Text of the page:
ST. LOUIS -- Haley Organ thought she had everything figured out. After graduating from a small private college just outside Boston, she earned her master's degree, entered the workforce and eventually landed a corporate job here as a data analyst.
Life seemed to be going as planned until the national retailer that Organ worked for announced furloughs during the coronavirus pandemic. After nine weeks of mandatory leave, the 35-year-old was laid off. The company gave her a severance package and put an expiration date on her health insurance plan.
"I haven't slept the whole night since about March," Organ said earlier this summer. "I can't turn my brain off, just worrying about everything."
Organ filed for unemployment, adding her claim to more than 40 million others nationwide since the pandemic took hold in mid-March, according to the Department of Labor. That's about 1 in 4 U.S. workers. As a result of the unemployment crisis, millions of people lost access to their private health insurance plans at a time when they might need it most.
Medicaid, the federal and state health insurance program for people with low incomes or disabilities, could have served as a safety net for Organ if she lived in one of the 38 states that have opted to expand under provisions of the Affordable Care Act. But in Missouri, Republicans who control both the governor's office and the Legislature have said the state cannot afford its share of the cost of expansion and have been adamant foes of the ACA, helping lead a lawsuit now before the U.S. Supreme Court that may nullify the law.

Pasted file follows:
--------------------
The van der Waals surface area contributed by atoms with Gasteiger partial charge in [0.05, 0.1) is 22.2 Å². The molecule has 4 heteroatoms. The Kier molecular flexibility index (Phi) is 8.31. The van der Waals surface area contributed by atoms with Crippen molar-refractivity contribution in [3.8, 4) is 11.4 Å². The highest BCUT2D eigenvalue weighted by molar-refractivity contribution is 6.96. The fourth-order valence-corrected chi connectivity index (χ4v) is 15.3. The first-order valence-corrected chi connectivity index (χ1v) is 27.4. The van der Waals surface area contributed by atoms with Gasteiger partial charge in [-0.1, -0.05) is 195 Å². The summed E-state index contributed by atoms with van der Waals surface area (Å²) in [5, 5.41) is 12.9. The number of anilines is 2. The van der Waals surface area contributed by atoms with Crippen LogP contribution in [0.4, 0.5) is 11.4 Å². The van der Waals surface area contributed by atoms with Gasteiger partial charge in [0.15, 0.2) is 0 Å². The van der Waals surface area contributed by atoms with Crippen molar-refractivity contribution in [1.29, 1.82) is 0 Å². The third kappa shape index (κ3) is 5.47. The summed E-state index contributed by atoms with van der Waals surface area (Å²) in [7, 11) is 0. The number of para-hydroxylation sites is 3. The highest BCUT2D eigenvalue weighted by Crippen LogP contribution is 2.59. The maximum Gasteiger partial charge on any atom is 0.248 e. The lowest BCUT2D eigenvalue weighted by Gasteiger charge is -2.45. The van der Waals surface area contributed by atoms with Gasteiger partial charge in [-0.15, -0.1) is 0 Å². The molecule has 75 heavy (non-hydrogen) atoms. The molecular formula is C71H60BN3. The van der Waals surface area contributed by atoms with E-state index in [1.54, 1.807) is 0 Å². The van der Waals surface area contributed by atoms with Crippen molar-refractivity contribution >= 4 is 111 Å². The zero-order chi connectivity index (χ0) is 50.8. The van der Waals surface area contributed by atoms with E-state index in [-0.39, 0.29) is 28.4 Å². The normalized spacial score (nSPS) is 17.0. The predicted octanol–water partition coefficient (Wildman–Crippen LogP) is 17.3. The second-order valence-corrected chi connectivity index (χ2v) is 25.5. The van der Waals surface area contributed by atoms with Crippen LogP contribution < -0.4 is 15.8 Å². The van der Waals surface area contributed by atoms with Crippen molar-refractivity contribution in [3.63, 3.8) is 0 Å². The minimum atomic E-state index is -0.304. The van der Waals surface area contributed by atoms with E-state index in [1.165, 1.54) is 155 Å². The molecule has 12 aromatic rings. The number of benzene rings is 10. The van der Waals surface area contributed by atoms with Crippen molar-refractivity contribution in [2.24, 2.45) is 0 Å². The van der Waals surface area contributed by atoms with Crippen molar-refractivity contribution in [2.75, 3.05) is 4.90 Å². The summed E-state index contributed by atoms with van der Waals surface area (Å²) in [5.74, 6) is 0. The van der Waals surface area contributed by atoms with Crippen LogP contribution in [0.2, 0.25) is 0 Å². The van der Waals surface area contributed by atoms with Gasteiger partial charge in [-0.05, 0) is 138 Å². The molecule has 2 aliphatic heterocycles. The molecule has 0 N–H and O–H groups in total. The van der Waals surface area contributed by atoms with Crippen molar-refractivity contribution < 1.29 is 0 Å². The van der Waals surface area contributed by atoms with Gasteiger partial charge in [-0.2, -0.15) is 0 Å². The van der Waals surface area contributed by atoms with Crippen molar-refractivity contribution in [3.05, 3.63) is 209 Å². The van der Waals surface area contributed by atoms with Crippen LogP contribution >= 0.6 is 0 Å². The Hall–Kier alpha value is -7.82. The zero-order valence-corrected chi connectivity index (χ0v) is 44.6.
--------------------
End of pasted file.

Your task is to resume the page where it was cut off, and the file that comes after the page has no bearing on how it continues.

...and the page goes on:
That opposition by state leaders has meant adults such as Organ who don't have dependent children or specific disabilities cannot qualify for Missouri's Medicaid program -- even if their incomes are well below the poverty line.
"This is literally the first time in my life I've had to worry about health care coverage," Organ said. "It's kind of been a rude awakening for me."
Voters in Missouri will decide Tuesday whether to expand eligibility for MO HealthNet program (Missouri's Medicaid program) to provide insurance to more than 230,000 additional people in the state, including many who find themselves newly struggling for health coverage amid a national health crisis. More than 700,000 initial unemployment claims were reported in Missouri from mid-March through the first week of July.
If Medicaid expansion passes in Missouri, coverage for those newly eligible people would begin in 2021. Advocates for the measure say Medicaid expansion would also create jobs, protect hospitals from budget cuts and bring billions of federal taxpayer dollars back to the state.
Missouri is the latest red state to try expanding Medicaid with a ballot measure to circumvent recalcitrant legislatures. Oklahoma approved a measure June 30.